The Passover Seder expresses within itself two opposite themes. There are the bitter herbs and the charoses that symbolize the hardship and bitterness of the enslavement in Egypt. On the other hand, the cups of wine, the beautiful meal and the act of reclining all symbolize the freedom and wellbeing of our liberation.
Reconciling these two opposite features of the Seder night is simple. For we need to remember both the hard times before liberation and the subsequent good times. The hard times before serve to accentuate the thrill of freedom and the bounty of wealth afterwards, and enacting them both gives us the full measure of God's benevolence.
How can matzah be the symbol of both slavery and freedom?
But the matzah itself, the most important element of the Seder, remains a paradox. On the one hand, matzah is meant to symbolize freedom. The Torah itself describes it as such, "Seven days you shall eat...for you left Egypt in great haste" (Deut. 16:3). The matzah therefore symbolizes the escape to freedom. We are also enjoined to eat the matzah while reclining, like the drinking of the cups of wine, because it is an act of freedom, unlike the bitter herbs which symbolize slavery.
Yet matzah is called "lechem oni" (usually translated as "bread of affliction"). It is as simple and bland as could be -- flour and water. Period. Any addition of flavor and/or sweetener would render it unfit to use for the Seder. It is not processed (i.e. fermentation) in any way. Just plain flour and water dough, unceremoniously tossed into the oven. How can that express the thrill of freedom and wealth? How is it integrated with the splendidly set table, the lordly reclining, the heady cups of wine?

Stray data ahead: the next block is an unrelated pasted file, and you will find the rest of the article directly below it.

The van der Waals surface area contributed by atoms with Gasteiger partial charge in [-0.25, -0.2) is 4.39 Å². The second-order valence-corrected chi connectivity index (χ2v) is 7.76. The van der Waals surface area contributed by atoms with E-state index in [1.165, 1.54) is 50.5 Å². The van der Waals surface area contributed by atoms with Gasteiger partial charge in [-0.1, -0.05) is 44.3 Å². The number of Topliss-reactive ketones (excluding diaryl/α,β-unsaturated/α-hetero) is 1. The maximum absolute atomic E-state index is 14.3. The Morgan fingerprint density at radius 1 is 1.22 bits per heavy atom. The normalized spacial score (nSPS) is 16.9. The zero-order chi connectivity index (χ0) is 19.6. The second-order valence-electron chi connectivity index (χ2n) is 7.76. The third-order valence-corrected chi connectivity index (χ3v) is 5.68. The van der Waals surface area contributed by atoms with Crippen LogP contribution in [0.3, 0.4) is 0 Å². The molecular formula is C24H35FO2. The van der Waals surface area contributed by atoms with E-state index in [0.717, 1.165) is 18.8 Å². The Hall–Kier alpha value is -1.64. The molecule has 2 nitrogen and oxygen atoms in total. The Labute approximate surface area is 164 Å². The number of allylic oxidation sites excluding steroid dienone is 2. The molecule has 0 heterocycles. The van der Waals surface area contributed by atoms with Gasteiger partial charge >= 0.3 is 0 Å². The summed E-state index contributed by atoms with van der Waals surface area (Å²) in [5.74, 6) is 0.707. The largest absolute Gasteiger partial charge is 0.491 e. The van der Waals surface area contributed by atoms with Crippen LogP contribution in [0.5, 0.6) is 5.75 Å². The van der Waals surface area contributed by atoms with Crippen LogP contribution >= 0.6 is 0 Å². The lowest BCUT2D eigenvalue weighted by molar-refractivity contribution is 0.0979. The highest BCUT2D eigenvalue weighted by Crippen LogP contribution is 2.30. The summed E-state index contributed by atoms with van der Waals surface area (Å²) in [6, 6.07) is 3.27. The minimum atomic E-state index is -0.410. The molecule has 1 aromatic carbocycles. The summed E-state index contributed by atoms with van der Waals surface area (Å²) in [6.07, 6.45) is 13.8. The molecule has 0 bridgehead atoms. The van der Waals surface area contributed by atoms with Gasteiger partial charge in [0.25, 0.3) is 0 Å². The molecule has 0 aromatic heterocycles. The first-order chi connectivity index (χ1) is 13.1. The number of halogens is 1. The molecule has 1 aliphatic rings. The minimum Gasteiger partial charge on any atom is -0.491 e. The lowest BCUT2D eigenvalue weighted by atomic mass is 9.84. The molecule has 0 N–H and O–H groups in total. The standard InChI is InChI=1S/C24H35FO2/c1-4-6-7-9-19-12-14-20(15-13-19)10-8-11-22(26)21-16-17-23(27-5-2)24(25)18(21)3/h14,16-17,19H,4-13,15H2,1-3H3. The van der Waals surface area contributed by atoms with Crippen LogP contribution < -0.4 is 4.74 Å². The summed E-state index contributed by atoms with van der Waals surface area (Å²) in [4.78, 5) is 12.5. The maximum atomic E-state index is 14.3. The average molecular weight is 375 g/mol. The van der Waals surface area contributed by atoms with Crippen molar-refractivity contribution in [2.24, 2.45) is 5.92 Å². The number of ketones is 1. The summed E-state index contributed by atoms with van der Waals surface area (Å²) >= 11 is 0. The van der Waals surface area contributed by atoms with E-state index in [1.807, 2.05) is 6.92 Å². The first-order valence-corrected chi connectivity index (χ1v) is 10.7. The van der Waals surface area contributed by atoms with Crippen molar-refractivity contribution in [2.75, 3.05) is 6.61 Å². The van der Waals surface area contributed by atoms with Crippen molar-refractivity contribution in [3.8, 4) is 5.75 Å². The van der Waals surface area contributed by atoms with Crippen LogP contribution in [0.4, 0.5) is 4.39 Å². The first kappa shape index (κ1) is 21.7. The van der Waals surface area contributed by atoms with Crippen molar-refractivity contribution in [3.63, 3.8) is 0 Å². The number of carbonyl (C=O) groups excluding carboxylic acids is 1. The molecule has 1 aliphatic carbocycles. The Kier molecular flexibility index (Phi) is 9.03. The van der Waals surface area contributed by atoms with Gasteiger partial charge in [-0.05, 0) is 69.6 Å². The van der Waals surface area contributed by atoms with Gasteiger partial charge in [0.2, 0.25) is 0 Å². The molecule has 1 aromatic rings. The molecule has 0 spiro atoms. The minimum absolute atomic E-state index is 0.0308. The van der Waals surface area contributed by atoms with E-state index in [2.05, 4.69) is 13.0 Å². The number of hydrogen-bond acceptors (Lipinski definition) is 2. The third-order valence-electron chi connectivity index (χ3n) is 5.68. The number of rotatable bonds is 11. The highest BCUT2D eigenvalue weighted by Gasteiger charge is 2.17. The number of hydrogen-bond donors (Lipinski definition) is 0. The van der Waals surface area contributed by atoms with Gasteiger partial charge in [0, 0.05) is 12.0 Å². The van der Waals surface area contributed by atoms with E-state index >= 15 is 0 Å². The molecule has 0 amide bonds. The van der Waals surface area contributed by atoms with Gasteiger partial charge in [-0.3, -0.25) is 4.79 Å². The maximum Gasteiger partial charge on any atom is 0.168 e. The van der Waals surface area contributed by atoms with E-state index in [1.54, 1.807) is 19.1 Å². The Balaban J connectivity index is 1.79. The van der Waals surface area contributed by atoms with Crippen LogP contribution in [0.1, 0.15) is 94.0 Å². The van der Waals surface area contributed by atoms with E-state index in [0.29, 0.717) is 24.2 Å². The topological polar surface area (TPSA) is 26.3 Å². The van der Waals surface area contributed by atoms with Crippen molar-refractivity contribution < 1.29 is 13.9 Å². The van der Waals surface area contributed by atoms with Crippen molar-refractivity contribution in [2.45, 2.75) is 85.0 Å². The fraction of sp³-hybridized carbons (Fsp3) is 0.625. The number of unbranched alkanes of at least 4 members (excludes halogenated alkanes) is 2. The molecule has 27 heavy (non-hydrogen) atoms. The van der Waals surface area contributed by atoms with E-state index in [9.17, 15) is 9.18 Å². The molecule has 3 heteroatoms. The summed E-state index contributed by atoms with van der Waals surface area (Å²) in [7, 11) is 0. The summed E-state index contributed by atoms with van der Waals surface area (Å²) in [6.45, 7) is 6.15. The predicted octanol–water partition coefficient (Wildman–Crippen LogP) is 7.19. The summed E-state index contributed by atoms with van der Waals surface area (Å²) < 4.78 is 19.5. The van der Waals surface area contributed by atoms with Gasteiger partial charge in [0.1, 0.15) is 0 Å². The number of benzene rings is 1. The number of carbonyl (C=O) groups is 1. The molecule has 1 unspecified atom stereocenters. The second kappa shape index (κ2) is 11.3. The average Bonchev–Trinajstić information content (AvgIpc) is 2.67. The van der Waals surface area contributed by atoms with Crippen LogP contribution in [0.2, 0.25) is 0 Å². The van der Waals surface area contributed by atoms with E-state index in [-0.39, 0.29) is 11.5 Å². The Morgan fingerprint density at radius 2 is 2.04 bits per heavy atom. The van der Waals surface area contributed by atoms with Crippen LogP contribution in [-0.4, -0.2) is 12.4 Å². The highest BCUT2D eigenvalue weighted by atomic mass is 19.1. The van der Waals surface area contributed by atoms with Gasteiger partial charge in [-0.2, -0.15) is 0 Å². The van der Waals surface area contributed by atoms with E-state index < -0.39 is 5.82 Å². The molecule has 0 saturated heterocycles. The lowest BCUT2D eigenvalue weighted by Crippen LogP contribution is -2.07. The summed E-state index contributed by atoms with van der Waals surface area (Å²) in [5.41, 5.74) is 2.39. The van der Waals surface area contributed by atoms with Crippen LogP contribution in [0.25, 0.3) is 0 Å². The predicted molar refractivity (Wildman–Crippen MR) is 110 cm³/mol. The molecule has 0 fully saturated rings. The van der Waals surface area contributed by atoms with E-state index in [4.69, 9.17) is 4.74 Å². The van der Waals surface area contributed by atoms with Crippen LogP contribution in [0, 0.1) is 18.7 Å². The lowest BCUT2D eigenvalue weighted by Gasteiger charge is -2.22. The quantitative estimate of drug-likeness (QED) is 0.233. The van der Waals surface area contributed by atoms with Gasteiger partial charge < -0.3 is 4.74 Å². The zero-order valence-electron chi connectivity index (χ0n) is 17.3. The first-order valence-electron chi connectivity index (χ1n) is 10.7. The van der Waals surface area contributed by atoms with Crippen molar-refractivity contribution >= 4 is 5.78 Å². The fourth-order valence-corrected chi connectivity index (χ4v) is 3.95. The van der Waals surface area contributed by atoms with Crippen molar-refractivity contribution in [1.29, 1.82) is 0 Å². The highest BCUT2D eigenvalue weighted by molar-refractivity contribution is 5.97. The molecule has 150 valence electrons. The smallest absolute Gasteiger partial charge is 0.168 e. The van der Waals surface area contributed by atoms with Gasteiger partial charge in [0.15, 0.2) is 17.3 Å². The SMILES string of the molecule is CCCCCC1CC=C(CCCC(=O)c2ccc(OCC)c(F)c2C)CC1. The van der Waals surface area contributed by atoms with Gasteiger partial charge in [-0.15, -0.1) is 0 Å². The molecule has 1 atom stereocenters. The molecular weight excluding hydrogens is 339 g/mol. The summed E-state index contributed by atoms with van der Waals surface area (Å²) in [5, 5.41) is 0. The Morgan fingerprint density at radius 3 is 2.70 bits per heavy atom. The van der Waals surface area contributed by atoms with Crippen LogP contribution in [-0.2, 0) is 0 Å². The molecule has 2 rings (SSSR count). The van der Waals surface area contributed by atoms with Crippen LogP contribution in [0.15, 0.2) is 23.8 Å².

The Maharal (16th century philosopher) answers the question by reinterpreting the words "lechem oni" which he translates as bread of "poverty,", rather than bread of "affliction." It is not poverty in the sense of suffering, but rather poverty as a simple description of a "lack of something."
How is this "lack" symbolic of freedom? The answer is that the opposite of freedom is dependence. When someone has imposed his dominion over us and we need to request permission to do something, we are not free. And an internal dependence is even worse than a dependence on an external element. A person who cannot survive the day without a pack of cigarettes is no longer a fully free man. He is restricted by the need for cigarettes.
But cigarettes are still an alien element. What about our "needs"? The greater our "needs," the more subservient we are. If our "needs" include eating out, then we must earn enough to eat out, live in proximity of good restaurants, spend the time to think and find those restaurants, etc.
The core of freedom, on the personal level, is the simplicity of one's base of "needs."
Even emotionally, our freedom is curtailed by our "needs." The more we need "social approval," the less we are able to do what is right. The more we need to control others, the less genuine friendships we can forge, and so on.